WIKIMEDIA, SERGEY PESTEREVAs science advocacy organizations in the U.S. speak out against the Trump administration’s recently released federal budget proposal, which suggests slashing funding at federal science agencies, including the National Institutes of Health and the Environmental Protection Agency, researchers across the northern border find themselves in a similarly uncomfortable—if less drastic—situation. While the Canadian budget plan, released by Prime Minister Justin Trudeau’s government this week (March 22), promises to devote more than C$1 billion to establish “Innovation Canada,” an initiative promoting partnerships between industry and academia, the budgets of three critical science councils—tasked with funding basic research on natural, health, and social sciences—remain flat.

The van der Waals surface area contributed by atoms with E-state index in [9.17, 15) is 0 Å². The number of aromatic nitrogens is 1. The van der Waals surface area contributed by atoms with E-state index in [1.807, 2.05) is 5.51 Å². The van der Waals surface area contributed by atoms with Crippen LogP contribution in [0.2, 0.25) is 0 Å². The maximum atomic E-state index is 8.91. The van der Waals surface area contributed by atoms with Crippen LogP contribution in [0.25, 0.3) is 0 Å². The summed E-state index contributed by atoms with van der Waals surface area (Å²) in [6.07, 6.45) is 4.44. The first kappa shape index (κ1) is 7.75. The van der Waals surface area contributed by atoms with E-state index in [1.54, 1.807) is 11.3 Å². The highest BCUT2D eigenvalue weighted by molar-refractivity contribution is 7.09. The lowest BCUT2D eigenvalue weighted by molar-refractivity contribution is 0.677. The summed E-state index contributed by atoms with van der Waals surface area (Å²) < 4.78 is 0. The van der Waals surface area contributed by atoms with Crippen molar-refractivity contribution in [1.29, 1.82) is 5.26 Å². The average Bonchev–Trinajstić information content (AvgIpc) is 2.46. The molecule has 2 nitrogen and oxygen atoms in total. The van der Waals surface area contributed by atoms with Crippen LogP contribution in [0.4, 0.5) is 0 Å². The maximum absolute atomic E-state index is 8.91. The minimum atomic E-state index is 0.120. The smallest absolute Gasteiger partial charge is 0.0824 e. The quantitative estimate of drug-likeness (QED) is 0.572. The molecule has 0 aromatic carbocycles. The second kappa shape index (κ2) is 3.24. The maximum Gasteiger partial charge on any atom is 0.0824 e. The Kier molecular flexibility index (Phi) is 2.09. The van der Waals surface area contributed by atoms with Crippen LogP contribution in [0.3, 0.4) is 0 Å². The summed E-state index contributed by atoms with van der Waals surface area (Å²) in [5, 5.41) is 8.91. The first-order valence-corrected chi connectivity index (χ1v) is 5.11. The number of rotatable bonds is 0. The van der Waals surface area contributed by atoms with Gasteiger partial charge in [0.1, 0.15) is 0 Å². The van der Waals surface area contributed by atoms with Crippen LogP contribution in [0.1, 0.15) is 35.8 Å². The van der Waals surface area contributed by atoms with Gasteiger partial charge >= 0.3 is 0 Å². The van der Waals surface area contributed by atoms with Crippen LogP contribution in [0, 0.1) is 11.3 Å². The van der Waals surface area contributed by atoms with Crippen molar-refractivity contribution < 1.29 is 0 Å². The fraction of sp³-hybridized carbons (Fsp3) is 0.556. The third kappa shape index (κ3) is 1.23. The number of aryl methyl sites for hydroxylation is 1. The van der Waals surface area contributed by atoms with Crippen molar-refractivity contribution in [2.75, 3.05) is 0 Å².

“The tri-councils get something every year for cost of inflation. I can’t remember when they got nothing,” James Woodgett, director of research at the Lunenfeld-Tanenbaum Research Institute in Toronto, told Nature. “It sends the wrong message, especially with what’s going on in the U.S.”
The draft Canadian budget fails to deliver on the basic-science boosting proposal that Trudeau released last year. It does, however, set aside C$2 million for the country’s newly established Chief Science Advisor post.